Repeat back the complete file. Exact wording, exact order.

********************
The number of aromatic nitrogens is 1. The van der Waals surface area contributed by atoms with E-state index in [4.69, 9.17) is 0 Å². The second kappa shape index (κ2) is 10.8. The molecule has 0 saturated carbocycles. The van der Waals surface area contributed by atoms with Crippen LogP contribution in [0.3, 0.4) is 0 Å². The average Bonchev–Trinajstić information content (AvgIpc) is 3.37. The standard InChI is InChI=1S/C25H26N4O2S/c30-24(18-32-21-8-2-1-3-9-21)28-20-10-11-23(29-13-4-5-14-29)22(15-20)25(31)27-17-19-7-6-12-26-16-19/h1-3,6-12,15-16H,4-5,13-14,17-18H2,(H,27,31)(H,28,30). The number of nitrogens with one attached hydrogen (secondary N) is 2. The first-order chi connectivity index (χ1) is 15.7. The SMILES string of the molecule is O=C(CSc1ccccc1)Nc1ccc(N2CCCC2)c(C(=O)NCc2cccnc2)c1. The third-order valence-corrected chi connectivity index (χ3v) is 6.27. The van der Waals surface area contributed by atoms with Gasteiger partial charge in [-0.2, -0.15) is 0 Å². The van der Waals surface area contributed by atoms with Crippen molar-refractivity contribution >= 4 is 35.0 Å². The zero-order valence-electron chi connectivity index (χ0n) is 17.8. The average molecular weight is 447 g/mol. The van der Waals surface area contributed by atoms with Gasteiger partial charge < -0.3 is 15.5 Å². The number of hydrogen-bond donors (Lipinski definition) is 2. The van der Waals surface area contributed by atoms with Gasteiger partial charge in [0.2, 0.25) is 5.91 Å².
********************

The number of aromatic nitrogens is 1. The van der Waals surface area contributed by atoms with E-state index in [4.69, 9.17) is 0 Å². The second kappa shape index (κ2) is 10.8. The molecule has 0 saturated carbocycles. The van der Waals surface area contributed by atoms with Crippen LogP contribution in [0.3, 0.4) is 0 Å². The average Bonchev–Trinajstić information content (AvgIpc) is 3.37. The standard InChI is InChI=1S/C25H26N4O2S/c30-24(18-32-21-8-2-1-3-9-21)28-20-10-11-23(29-13-4-5-14-29)22(15-20)25(31)27-17-19-7-6-12-26-16-19/h1-3,6-12,15-16H,4-5,13-14,17-18H2,(H,27,31)(H,28,30). The number of nitrogens with one attached hydrogen (secondary N) is 2. The first-order chi connectivity index (χ1) is 15.7. The SMILES string of the molecule is O=C(CSc1ccccc1)Nc1ccc(N2CCCC2)c(C(=O)NCc2cccnc2)c1. The third-order valence-corrected chi connectivity index (χ3v) is 6.27. The van der Waals surface area contributed by atoms with Gasteiger partial charge in [-0.2, -0.15) is 0 Å². The van der Waals surface area contributed by atoms with Crippen molar-refractivity contribution >= 4 is 35.0 Å². The zero-order valence-electron chi connectivity index (χ0n) is 17.8. The average molecular weight is 447 g/mol. The van der Waals surface area contributed by atoms with Gasteiger partial charge < -0.3 is 15.5 Å². The number of hydrogen-bond donors (Lipinski definition) is 2. The van der Waals surface area contributed by atoms with Gasteiger partial charge in [0.2, 0.25) is 5.91 Å².